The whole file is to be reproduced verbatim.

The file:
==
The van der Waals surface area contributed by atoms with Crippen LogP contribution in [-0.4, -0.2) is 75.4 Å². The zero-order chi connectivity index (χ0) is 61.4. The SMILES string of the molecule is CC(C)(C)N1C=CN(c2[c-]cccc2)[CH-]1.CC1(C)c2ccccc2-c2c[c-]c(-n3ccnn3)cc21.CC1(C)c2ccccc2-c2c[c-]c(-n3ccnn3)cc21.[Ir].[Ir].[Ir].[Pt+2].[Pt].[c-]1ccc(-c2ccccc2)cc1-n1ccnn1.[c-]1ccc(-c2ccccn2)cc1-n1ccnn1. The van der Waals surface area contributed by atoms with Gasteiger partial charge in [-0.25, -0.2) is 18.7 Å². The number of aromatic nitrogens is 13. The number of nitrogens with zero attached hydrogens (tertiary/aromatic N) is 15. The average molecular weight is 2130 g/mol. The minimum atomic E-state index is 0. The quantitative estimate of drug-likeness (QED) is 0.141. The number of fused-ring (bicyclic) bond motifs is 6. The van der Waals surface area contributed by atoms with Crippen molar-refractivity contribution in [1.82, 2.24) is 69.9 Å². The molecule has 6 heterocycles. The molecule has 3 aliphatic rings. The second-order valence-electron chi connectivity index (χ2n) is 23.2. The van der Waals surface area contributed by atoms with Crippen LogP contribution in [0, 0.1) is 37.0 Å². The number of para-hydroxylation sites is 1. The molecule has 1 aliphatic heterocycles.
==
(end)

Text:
The van der Waals surface area contributed by atoms with Crippen LogP contribution in [-0.4, -0.2) is 75.4 Å². The zero-order chi connectivity index (χ0) is 61.4. The SMILES string of the molecule is CC(C)(C)N1C=CN(c2[c-]cccc2)[CH-]1.CC1(C)c2ccccc2-c2c[c-]c(-n3ccnn3)cc21.CC1(C)c2ccccc2-c2c[c-]c(-n3ccnn3)cc21.[Ir].[Ir].[Ir].[Pt+2].[Pt].[c-]1ccc(-c2ccccc2)cc1-n1ccnn1.[c-]1ccc(-c2ccccn2)cc1-n1ccnn1. The van der Waals surface area contributed by atoms with Gasteiger partial charge in [-0.25, -0.2) is 18.7 Å². The number of aromatic nitrogens is 13. The number of nitrogens with zero attached hydrogens (tertiary/aromatic N) is 15. The average molecular weight is 2130 g/mol. The minimum atomic E-state index is 0. The quantitative estimate of drug-likeness (QED) is 0.141. The number of fused-ring (bicyclic) bond motifs is 6. The van der Waals surface area contributed by atoms with Crippen molar-refractivity contribution in [1.82, 2.24) is 69.9 Å². The molecule has 6 heterocycles. The molecule has 3 aliphatic rings. The second-order valence-electron chi connectivity index (χ2n) is 23.2. The van der Waals surface area contributed by atoms with Crippen LogP contribution in [0, 0.1) is 37.0 Å². The number of para-hydroxylation sites is 1. The molecule has 1 aliphatic heterocycles.